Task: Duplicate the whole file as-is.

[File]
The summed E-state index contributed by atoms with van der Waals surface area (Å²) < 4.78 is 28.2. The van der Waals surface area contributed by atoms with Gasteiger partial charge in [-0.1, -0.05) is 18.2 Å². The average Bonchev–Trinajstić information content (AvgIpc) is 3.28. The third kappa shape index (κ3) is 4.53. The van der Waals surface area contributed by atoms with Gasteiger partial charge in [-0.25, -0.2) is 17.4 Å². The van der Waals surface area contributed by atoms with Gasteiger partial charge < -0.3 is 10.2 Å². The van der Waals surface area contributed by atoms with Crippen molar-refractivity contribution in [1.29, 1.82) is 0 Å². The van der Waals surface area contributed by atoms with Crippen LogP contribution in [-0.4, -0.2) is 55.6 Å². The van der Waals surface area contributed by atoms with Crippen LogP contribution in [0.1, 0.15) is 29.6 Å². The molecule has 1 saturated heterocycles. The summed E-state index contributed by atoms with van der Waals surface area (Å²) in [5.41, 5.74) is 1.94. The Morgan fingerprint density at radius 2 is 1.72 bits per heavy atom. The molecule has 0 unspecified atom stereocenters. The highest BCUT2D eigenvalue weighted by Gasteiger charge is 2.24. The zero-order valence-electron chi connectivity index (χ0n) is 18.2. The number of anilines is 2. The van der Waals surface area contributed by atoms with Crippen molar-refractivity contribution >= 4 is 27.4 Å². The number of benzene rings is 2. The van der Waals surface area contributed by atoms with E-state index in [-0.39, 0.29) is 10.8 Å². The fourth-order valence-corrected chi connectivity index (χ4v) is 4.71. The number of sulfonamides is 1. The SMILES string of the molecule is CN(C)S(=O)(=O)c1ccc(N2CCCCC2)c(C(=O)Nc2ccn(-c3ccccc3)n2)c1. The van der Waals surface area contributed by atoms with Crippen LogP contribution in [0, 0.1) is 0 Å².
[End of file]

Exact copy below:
The summed E-state index contributed by atoms with van der Waals surface area (Å²) < 4.78 is 28.2. The van der Waals surface area contributed by atoms with Gasteiger partial charge in [-0.1, -0.05) is 18.2 Å². The average Bonchev–Trinajstić information content (AvgIpc) is 3.28. The third kappa shape index (κ3) is 4.53. The van der Waals surface area contributed by atoms with Gasteiger partial charge in [-0.25, -0.2) is 17.4 Å². The van der Waals surface area contributed by atoms with Gasteiger partial charge < -0.3 is 10.2 Å². The van der Waals surface area contributed by atoms with Crippen molar-refractivity contribution in [1.29, 1.82) is 0 Å². The van der Waals surface area contributed by atoms with Crippen LogP contribution in [-0.4, -0.2) is 55.6 Å². The van der Waals surface area contributed by atoms with Crippen LogP contribution in [0.1, 0.15) is 29.6 Å². The molecule has 1 saturated heterocycles. The summed E-state index contributed by atoms with van der Waals surface area (Å²) in [5.41, 5.74) is 1.94. The Morgan fingerprint density at radius 2 is 1.72 bits per heavy atom. The molecule has 0 unspecified atom stereocenters. The highest BCUT2D eigenvalue weighted by Gasteiger charge is 2.24. The zero-order valence-electron chi connectivity index (χ0n) is 18.2. The number of anilines is 2. The van der Waals surface area contributed by atoms with Crippen molar-refractivity contribution >= 4 is 27.4 Å². The number of benzene rings is 2. The van der Waals surface area contributed by atoms with E-state index in [-0.39, 0.29) is 10.8 Å². The fourth-order valence-corrected chi connectivity index (χ4v) is 4.71. The number of sulfonamides is 1. The SMILES string of the molecule is CN(C)S(=O)(=O)c1ccc(N2CCCCC2)c(C(=O)Nc2ccn(-c3ccccc3)n2)c1. The van der Waals surface area contributed by atoms with Crippen LogP contribution in [0, 0.1) is 0 Å².